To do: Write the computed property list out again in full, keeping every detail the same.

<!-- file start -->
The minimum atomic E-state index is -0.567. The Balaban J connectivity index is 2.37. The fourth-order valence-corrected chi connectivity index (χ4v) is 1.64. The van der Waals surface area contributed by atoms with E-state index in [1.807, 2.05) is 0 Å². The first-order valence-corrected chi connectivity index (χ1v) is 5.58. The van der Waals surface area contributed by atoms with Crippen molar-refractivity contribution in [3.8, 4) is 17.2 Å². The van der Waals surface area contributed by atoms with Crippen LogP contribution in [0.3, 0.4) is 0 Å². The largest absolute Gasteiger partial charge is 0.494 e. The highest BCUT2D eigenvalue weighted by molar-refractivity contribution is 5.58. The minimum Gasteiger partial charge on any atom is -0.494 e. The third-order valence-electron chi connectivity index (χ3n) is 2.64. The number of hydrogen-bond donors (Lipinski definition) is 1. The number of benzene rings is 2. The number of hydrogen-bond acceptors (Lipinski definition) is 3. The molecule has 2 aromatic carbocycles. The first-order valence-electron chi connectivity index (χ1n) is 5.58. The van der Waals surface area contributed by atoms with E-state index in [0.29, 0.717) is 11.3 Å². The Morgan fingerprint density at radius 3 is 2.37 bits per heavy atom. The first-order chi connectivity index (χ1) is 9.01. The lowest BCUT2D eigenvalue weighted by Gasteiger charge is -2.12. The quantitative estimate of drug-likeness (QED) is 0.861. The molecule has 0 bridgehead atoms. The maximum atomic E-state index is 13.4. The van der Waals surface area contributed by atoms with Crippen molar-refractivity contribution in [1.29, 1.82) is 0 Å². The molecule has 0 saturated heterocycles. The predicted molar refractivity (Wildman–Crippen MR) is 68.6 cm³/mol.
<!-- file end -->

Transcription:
The minimum atomic E-state index is -0.567. The Balaban J connectivity index is 2.37. The fourth-order valence-corrected chi connectivity index (χ4v) is 1.64. The van der Waals surface area contributed by atoms with E-state index in [1.807, 2.05) is 0 Å². The first-order valence-corrected chi connectivity index (χ1v) is 5.58. The van der Waals surface area contributed by atoms with Crippen molar-refractivity contribution in [3.8, 4) is 17.2 Å². The van der Waals surface area contributed by atoms with Crippen LogP contribution in [0.3, 0.4) is 0 Å². The largest absolute Gasteiger partial charge is 0.494 e. The highest BCUT2D eigenvalue weighted by molar-refractivity contribution is 5.58. The minimum Gasteiger partial charge on any atom is -0.494 e. The third-order valence-electron chi connectivity index (χ3n) is 2.64. The number of hydrogen-bond donors (Lipinski definition) is 1. The number of benzene rings is 2. The number of hydrogen-bond acceptors (Lipinski definition) is 3. The molecule has 2 aromatic carbocycles. The first-order valence-electron chi connectivity index (χ1n) is 5.58. The van der Waals surface area contributed by atoms with E-state index in [0.29, 0.717) is 11.3 Å². The Morgan fingerprint density at radius 3 is 2.37 bits per heavy atom. The first-order chi connectivity index (χ1) is 9.01. The lowest BCUT2D eigenvalue weighted by Gasteiger charge is -2.12. The quantitative estimate of drug-likeness (QED) is 0.861. The molecule has 0 bridgehead atoms. The maximum atomic E-state index is 13.4. The van der Waals surface area contributed by atoms with Crippen molar-refractivity contribution in [1.29, 1.82) is 0 Å². The molecule has 0 saturated heterocycles. The predicted molar refractivity (Wildman–Crippen MR) is 68.6 cm³/mol.